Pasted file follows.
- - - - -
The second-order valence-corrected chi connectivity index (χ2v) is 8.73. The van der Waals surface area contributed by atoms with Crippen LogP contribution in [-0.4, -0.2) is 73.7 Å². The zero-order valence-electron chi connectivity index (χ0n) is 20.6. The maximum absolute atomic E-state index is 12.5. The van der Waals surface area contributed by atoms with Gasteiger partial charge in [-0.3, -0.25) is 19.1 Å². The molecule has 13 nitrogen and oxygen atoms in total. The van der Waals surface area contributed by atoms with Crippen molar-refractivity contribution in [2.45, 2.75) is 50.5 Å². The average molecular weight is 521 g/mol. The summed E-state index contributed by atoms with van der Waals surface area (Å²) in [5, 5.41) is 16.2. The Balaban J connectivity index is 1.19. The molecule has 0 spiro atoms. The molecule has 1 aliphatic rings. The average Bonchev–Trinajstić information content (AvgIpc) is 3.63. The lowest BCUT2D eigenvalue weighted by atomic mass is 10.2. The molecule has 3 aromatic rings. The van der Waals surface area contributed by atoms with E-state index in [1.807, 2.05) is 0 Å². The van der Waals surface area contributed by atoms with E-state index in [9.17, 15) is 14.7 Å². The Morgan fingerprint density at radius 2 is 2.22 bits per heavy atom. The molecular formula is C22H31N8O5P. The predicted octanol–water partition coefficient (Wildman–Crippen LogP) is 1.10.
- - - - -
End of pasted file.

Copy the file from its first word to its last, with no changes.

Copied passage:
The second-order valence-corrected chi connectivity index (χ2v) is 8.73. The van der Waals surface area contributed by atoms with Crippen LogP contribution in [-0.4, -0.2) is 73.7 Å². The zero-order valence-electron chi connectivity index (χ0n) is 20.6. The maximum absolute atomic E-state index is 12.5. The van der Waals surface area contributed by atoms with Gasteiger partial charge in [-0.3, -0.25) is 19.1 Å². The molecule has 13 nitrogen and oxygen atoms in total. The van der Waals surface area contributed by atoms with Crippen molar-refractivity contribution in [2.45, 2.75) is 50.5 Å². The average molecular weight is 521 g/mol. The summed E-state index contributed by atoms with van der Waals surface area (Å²) in [5, 5.41) is 16.2. The Balaban J connectivity index is 1.19. The molecule has 0 spiro atoms. The molecule has 1 aliphatic rings. The average Bonchev–Trinajstić information content (AvgIpc) is 3.63. The lowest BCUT2D eigenvalue weighted by atomic mass is 10.2. The molecule has 3 aromatic rings. The van der Waals surface area contributed by atoms with E-state index in [1.807, 2.05) is 0 Å². The van der Waals surface area contributed by atoms with E-state index in [9.17, 15) is 14.7 Å². The Morgan fingerprint density at radius 2 is 2.22 bits per heavy atom. The molecular formula is C22H31N8O5P. The predicted octanol–water partition coefficient (Wildman–Crippen LogP) is 1.10.